1. Dear George,

      as a gay man myself and a priest in the Scottish Episcopal Church, I want to invite you stay and to help us bring about what I believe to be the movement of the Holy Spirit when we continue the process (started last year) to change our canons too. Stand with us!


  6. I suppose we in the SEC face similar exclusion from the ACC if General Synod ratifies the change to the Code of Canons this year.
    The Lutheran Churches of Germany, like the Church of Iceland, have agreed same sex marriages in the Church. As you know, I often have felt that we have more in common with our Porvoo neighbours than with many Provinces of the AC.
    And would it really matter if we too are excluded?
    There are two Churches operating already: the church congregation and the care of each individual soul. And the hierarchy of prelates and Church politics. This is especially noted in the RC context. One priest advised me that next time I come to his church I must come and receive HC as ‘our revolution has already begun, but don’t tell my Archbishop!’

  7. While I thank the Primus for his comments, I am deeply saddened by the way our Communion is attempting to silence the legitimate voices of debate. I ask myself, (as one of my parishioners noted this morning) “Why did the Primates choose to exclude TEC but did not sanction the Canadian Church?”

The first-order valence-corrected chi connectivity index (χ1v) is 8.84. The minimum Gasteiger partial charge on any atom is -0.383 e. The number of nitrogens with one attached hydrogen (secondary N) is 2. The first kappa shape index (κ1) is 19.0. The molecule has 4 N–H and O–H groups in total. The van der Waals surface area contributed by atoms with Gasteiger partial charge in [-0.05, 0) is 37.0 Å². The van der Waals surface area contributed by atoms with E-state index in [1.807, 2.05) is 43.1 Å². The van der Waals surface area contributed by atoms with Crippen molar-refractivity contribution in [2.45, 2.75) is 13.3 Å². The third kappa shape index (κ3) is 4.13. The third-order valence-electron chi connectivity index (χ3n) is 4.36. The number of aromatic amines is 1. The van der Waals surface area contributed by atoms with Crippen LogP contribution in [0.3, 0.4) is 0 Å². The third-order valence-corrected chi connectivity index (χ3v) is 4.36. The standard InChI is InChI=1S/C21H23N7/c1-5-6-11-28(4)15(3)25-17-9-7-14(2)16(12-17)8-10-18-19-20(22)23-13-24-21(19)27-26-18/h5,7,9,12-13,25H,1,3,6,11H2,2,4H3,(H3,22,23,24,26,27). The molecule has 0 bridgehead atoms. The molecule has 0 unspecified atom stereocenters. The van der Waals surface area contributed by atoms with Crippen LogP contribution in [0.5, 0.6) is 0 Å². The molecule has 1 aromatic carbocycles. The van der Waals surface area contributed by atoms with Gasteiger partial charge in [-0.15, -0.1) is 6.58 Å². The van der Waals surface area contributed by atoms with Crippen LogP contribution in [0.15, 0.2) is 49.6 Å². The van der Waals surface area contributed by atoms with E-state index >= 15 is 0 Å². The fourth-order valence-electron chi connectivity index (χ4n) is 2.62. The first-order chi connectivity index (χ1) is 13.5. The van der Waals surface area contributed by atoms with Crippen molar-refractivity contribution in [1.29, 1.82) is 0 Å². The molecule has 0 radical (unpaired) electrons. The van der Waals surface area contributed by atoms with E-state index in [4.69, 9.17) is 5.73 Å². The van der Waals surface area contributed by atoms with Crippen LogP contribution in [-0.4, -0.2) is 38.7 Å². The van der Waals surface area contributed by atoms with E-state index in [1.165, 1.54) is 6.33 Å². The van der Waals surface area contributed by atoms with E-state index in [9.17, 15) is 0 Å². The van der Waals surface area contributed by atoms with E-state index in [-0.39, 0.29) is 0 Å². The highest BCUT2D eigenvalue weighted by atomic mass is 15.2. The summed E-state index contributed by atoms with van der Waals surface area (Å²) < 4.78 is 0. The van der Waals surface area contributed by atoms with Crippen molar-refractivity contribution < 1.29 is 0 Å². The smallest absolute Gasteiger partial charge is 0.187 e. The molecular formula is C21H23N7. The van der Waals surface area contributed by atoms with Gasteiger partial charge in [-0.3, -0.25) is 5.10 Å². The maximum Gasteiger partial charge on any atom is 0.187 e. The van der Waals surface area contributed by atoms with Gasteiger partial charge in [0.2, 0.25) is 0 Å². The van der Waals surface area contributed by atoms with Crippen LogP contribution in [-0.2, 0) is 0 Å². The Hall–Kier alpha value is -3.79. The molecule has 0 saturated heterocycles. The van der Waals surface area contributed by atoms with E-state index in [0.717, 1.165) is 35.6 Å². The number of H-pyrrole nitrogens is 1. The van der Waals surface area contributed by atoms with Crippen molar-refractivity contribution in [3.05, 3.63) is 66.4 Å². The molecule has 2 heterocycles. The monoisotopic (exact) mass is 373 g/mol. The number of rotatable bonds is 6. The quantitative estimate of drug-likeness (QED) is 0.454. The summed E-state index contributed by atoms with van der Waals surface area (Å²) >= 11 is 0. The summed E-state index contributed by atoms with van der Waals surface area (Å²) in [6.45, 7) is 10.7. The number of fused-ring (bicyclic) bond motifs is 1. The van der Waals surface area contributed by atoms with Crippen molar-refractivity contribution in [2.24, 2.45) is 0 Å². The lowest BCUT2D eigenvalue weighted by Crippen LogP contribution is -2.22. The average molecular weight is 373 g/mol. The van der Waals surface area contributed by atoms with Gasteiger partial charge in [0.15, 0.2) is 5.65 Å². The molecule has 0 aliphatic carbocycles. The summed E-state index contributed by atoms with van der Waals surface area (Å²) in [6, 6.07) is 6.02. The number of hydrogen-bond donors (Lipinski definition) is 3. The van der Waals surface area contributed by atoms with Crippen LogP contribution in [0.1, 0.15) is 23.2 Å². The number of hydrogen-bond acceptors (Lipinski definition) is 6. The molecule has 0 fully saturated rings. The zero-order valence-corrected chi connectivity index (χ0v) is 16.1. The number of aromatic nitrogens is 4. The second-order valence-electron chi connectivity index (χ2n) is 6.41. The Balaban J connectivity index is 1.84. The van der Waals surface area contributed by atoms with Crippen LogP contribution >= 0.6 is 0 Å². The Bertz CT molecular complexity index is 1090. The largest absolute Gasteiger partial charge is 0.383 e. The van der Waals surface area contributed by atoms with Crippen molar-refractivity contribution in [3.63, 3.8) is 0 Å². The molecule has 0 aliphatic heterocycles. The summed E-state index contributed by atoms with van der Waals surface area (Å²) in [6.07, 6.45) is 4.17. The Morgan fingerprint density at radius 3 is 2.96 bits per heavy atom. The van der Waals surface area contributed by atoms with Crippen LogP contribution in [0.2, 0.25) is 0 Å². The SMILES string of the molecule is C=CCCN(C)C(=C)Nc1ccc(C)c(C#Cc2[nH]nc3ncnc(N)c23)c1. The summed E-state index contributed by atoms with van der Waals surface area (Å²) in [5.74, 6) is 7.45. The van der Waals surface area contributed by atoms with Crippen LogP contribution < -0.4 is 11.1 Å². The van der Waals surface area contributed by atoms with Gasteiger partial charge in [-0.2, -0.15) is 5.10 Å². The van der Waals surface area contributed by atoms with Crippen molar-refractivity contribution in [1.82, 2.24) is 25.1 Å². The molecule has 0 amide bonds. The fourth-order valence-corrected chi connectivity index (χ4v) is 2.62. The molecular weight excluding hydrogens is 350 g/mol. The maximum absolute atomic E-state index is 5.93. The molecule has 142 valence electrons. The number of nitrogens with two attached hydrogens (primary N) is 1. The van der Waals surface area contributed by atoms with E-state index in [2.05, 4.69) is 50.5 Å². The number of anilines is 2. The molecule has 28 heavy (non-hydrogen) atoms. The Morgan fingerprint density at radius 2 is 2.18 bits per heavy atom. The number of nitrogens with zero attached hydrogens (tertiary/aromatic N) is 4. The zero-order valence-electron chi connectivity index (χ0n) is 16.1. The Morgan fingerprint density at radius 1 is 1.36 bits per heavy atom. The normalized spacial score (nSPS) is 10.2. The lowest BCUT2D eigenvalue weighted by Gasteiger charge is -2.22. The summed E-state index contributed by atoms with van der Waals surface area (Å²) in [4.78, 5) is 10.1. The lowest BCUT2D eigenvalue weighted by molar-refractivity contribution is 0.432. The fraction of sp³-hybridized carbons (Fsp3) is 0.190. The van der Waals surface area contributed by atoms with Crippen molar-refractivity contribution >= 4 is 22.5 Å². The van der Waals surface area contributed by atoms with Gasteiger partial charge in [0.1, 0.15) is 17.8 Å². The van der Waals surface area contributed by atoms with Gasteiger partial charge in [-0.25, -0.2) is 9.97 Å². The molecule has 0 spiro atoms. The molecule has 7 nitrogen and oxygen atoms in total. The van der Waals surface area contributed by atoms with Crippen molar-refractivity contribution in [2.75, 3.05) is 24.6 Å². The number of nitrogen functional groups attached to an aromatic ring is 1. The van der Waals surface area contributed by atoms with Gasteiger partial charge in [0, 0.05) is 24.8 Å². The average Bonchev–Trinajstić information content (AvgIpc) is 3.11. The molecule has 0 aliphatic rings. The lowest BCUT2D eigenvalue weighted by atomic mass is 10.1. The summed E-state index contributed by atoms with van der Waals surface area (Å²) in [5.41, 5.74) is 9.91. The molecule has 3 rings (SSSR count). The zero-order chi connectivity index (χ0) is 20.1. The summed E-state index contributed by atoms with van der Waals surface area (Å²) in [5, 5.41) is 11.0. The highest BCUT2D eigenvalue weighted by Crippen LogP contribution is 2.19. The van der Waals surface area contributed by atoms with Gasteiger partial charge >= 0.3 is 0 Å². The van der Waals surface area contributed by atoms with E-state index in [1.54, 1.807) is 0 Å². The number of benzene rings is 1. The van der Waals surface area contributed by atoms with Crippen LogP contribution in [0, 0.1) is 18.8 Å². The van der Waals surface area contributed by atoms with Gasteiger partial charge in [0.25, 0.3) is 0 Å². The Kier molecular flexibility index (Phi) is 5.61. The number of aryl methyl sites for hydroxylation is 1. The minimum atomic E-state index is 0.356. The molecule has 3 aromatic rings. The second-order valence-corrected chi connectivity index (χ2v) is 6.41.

As an ‘ordinary Anglican’ I have treasured the fact the Anglicanism stands not for rigid conformity but for the principled acceptance of tolerance. “I may not agree with you but I respect your right to say it!”
    I want to know ‘who voted for what’ behind the closed doors of secret Primatial meetings. It would seem, for example, according to recent news reports that the Primus Inter Pares (Dr Welby) has either not done so, or is expressing serious reservations.
    As for me, increasingly I do not want to belong to a Communion that is bullied by GAFCON Primates. Some of whom approve of jailing homosexuals, and worse.
    As an Australian, I would like to know how our Primate voted!

  8. Thank you for this first comment, so reassuring, as we expected it to be. Is there a case for some more public expression of sec-tec solidarity, on the strength of both our history and our both being ‘diverse’ churches?

    1. Thank you, Bishop David. I would like (as an American myself) to echo Dan’s question, though I know it’s all very difficult, and understand the pressures some of the African churches are under in their relationship with Islam, which must heighten all the tensions that are felt.